News of a wanted pregnancy can be the most wonderful of tidings an expectant couple can get. In most cases, that joy continues throughout the pregnancy. However, some expectant and new parents get news of birth defects, such as spina bifida, that can dampen their joy.
Doctors and medical researchers continually work to create treatments that can help minimize the effects of these birth defects and help affected children live long, healthy lives. Recently, doctors performed the first in-utero stem cell treatment to help a fetus diagnosed with spina bifida.
What is Spina Bifida?
Spina bifida is a condition in which the spinal tube in a fetus doesn’t close. It affects about 1 in every 2,750 births in the United States. There are three main types, based on the size of the opening and whether a sac containing fluid, nerves, and/or part of the spinal column grows outside the back. Spina bifida is considered a neural tube defect, and it can cause physical and intellectual disabilities. Health issues can be mild or severe, including paralysis, water on the brain, and incontinence.
What Causes Spina Bifida?
The exact causes aren’t known, but nutrition plays a role. People who are pregnant or are trying to become pregnant should take a folic acid supplement containing 400 micrograms of this vitamin, as is contained in most prenatal vitamins. Diabetes in the mother and usage of certain prescription and nonprescription medications may also cause neural tube defects, so it is important that people who want to become pregnant work with their doctor to minimize risks. The formation of the spinal tube happens very early in pregnancy, so spina bifida may occur before a person knows they are pregnant, so prevention before pregnancy is important.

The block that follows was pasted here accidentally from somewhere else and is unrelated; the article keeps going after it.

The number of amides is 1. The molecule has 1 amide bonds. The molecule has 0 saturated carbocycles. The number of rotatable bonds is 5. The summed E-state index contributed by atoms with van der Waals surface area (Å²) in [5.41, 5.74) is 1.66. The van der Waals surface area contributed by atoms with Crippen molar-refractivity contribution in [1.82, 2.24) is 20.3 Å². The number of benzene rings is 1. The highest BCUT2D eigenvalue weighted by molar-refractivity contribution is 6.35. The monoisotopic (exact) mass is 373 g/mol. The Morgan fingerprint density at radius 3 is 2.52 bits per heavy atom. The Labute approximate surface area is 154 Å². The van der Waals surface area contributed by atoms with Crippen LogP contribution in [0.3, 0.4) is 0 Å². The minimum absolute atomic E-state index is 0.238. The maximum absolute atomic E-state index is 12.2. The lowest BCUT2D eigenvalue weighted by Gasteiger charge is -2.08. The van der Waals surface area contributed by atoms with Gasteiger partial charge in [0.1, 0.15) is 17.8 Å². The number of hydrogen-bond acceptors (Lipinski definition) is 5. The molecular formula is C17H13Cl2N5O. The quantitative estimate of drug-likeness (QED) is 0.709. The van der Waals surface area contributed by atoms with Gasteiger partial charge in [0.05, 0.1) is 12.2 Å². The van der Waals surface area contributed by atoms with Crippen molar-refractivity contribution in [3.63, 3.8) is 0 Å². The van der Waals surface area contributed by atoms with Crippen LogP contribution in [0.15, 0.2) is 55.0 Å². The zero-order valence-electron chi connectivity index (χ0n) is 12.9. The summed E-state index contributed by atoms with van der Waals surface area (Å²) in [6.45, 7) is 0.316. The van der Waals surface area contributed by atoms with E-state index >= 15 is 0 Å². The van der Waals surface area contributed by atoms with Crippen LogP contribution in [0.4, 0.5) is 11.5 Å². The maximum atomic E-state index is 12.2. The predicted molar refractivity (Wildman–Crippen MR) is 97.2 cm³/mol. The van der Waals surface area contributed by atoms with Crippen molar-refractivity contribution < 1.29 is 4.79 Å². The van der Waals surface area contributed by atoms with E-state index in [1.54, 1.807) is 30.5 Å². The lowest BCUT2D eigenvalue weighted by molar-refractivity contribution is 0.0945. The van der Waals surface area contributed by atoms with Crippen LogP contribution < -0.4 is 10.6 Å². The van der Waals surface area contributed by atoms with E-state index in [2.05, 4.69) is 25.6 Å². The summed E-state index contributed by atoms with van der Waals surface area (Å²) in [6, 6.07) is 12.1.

How is Spina Bifida Treated?
Often spina bifida can be diagnosed during pregnancy, but other instances aren’t apparent until birth. Surgery to close the gap and minimize damage to the nerve and the spinal column is the main treatment. Some cases can be treated with surgery in-utero, while others will need to be treated later. The longer the spine remains open, the more damage to the nerves and spine, which is why fetal surgery has been a positive development for expectant parents when it is considered an appropriate treatment method.
Why is this Stem Cell Surgery a Big Development?
Although fetal surgery can help limit spinal damage and improve outcomes, many children born after fetal surgery still require the use of wheelchairs or leg braces. The researchers at the University of California at Davis hoped the use of stem cells would help prevent paralysis. They began with animal studies on English bulldogs, a breed that is prone to spina bifida and resultant paralysis, and lambs. The treatments were successful at repairing and restoring the damaged spinal tissue more than can be done with surgery alone, and the animals treated in this way were able to walk and play almost normally, according to bioengineer and study participant Aijun Wang.
After these initial successes, the researchers at UC-Davis were ready to begin trials on humans. Three fetuses received a stem cell patch as part of their spina bifida surgery. Researchers will follow them for six years to see how well the stem cell transplant helps them. The first baby, Robbie, born in September 2021, was expected to have full leg paralysis if her spina bifida was left untreated. Her mother, Emily, was thrilled when Robbie immediately began kicking her legs and wiggling her toes after birth. As Robbie and the other children grow up, researchers will be looking to see if they are walking and potty training, in particular, because urinary complications and leg paralysis are such common effects of spina bifida.
What Does This Mean for Future Treatments?
Because this is such an early treatment and the children who participated are still being studied, it is too early to say that this will be the gold standard treatment for spina bifida going forward, but it is promising. More research needs to be done, however, on ways to use stem cells to treat this and other neural tube defects. We will be watching for further developments to help affected fetuses and children.